An exhibition’s critical charge

Work from Swiss firm Diener & Diener shows how to craft shared environments


“In Japan, the city consists of parts perfect in themselves, but lacking a sense of or connection to the whole,” observes curator Shino Nomura while discussing the work of Swiss architectural firm Diener & Diener.

Nomura sees the larger goal of the exhibition he’s curated at Tokyo Opera City Art Gallery, “The House and the City: Architecture by Diener & Diener,” in terms of an idea of the responsibility of citizens to their broader environment. “I would like this exhibition to invite us to begin a conversation with our neighbors about the city; to show that as citizens, through our attentiveness and care, we make our shared environment.”

Founded by Marcus Diener in Basel in 1942, Diener & Diener is a respected name in Europe but largely unknown in Japan. The practice has been continued by the founder’s son, Roger Diener, recalling traditions of father-to-son artisanal lineage that are more associated with the old Swiss standbys of watches and chocolates than with architecture.

This propensity for the long view is manifested in its work. D&D is an architectural firm of sobriety and restraint, whose buildings are often difficult to distinguish from their surroundings. For D&D, any building is an enduring element of a larger entity that exceeds it in space and time, and the company’s architects adopt a rigorous analysis of the existing context to guide the design of new work.

The theme of the relation between buildings and the city is at the heart of the exhibition, which shows till March 22. This theme is distilled into two penetrating questions posed at the entrance to the show: “Will our memories be part of our city?” and “Is the view from my window part of my room?”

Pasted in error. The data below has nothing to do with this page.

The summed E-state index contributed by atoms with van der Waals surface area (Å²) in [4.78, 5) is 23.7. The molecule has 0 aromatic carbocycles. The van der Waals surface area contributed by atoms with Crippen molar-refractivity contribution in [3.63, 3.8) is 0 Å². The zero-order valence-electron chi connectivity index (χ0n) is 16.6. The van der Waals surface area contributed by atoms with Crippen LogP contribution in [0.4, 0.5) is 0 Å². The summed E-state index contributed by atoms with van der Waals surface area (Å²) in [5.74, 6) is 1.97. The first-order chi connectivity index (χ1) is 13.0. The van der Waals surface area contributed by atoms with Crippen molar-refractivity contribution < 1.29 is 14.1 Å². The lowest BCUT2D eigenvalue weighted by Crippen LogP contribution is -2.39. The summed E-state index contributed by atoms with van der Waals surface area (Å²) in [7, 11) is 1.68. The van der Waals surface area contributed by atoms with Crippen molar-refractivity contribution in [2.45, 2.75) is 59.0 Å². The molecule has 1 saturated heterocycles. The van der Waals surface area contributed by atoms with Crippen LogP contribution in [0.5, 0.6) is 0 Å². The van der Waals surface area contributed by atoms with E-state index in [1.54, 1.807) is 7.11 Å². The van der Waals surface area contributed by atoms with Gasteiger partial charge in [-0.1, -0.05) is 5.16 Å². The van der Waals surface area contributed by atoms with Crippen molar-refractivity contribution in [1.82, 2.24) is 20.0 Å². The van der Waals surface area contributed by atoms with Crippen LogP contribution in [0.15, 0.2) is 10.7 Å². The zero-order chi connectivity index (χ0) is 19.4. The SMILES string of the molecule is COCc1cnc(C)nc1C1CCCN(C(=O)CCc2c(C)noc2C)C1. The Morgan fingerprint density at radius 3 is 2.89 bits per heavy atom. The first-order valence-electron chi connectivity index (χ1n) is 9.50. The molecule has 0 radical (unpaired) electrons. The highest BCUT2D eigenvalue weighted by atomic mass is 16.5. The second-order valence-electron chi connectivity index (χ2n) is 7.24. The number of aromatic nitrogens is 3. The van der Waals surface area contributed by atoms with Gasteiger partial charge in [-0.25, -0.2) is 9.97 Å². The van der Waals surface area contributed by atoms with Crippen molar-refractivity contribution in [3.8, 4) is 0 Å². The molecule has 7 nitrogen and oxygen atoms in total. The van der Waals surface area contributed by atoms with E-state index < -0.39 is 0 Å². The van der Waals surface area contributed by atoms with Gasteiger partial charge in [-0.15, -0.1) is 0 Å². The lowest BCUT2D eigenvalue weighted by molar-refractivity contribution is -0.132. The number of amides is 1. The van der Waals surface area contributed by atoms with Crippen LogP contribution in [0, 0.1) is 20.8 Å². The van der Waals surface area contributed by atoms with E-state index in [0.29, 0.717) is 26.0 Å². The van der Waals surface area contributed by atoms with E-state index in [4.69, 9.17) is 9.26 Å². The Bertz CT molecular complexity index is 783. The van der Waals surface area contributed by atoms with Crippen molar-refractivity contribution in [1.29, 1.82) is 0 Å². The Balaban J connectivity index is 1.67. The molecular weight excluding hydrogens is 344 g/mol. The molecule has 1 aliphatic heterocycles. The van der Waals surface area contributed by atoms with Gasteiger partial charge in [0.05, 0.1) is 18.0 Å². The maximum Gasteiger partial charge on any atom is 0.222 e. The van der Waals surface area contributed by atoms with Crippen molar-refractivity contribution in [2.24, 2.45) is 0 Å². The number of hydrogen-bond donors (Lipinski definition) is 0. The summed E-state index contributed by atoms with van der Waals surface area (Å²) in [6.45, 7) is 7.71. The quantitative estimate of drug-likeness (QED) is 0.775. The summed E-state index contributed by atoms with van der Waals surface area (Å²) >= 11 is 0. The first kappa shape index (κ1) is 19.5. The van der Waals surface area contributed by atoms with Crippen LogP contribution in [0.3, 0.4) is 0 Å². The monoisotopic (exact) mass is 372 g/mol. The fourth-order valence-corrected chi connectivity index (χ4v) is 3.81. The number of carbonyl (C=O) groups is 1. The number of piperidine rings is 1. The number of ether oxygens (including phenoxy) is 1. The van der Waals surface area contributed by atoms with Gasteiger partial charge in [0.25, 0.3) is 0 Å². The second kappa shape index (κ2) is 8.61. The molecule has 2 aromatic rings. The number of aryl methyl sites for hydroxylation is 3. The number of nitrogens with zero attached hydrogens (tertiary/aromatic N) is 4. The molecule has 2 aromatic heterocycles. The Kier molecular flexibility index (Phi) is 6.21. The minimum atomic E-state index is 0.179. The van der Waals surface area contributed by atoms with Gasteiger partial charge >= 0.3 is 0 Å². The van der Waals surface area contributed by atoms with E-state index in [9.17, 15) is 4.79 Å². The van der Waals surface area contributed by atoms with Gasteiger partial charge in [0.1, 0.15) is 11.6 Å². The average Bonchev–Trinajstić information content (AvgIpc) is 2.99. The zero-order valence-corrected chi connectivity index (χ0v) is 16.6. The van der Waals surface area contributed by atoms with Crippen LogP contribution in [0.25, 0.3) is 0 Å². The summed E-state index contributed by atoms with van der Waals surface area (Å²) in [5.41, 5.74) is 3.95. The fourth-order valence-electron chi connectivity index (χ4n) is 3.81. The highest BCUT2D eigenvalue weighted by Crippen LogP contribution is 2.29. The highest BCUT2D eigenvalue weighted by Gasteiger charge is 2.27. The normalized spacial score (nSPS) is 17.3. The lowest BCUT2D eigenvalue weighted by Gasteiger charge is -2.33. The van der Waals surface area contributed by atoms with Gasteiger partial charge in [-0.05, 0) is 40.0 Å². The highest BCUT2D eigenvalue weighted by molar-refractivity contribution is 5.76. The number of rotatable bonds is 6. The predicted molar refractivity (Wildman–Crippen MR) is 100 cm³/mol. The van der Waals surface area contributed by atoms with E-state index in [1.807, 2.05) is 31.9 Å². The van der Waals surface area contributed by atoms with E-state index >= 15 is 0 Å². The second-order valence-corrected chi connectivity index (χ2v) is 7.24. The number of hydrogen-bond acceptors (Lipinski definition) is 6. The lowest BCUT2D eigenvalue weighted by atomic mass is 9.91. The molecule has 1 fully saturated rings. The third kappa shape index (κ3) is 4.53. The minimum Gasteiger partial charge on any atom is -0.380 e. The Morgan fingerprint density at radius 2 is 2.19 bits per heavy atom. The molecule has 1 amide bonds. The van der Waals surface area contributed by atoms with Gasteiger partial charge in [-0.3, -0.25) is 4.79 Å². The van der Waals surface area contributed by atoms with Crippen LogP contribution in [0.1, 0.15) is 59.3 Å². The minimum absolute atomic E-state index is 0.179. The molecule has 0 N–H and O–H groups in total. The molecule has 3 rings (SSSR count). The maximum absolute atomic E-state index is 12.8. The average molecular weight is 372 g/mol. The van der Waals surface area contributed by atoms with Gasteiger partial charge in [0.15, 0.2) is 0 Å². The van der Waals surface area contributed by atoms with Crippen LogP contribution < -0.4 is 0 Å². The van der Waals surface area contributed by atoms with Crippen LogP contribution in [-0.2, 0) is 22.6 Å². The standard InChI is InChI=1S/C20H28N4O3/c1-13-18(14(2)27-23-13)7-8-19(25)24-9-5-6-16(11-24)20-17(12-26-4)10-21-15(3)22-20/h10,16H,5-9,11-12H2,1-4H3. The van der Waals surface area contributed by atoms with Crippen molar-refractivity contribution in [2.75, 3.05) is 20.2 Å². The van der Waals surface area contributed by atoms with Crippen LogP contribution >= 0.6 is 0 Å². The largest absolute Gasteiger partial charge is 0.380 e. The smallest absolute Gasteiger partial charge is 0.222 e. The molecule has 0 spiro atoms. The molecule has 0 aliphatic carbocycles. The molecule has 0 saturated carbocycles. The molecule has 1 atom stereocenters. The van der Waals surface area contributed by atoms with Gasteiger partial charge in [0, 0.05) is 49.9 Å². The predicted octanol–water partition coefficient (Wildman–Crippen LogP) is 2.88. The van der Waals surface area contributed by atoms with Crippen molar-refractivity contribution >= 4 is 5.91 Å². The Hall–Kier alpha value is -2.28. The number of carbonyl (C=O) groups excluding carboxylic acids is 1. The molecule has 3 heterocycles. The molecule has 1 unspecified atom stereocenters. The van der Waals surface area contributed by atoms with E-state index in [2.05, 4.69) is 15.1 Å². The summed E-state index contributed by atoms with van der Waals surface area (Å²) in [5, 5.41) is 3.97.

While contemplating these questions, the visitor is gently drawn into contemplation of the architects’ work. Models, photographs, competition entries, video, construction documents and actual building materials from 33 projects spanning over two decades are gathered into a sequence of four sections, which visitors navigate with the aid of detailed exhibition notes.

The first section is a hall of wooden models and large photographs of buildings. There is nothing immediately remarkable to be seen, but a certain aura emanates from these objects and images that envelops the observer and stills voices.

It is the aura of carefulness, of attentiveness, of modesty. The models, exquisitely crafted creations in fine wood, are not of buildings but of the urban context of each project. Nothing distinguishes the architects’ interventions. They take their place within the built fabric of the city, elements organically connected to a larger whole.

The large photographs, of identical size, are rigorous compositions that show the architectural grid and executed with the same fastidiousness as the models. They are arranged in two rows: The top shows a portion of an exterior facade; the bottom shows an interior view looking toward a window.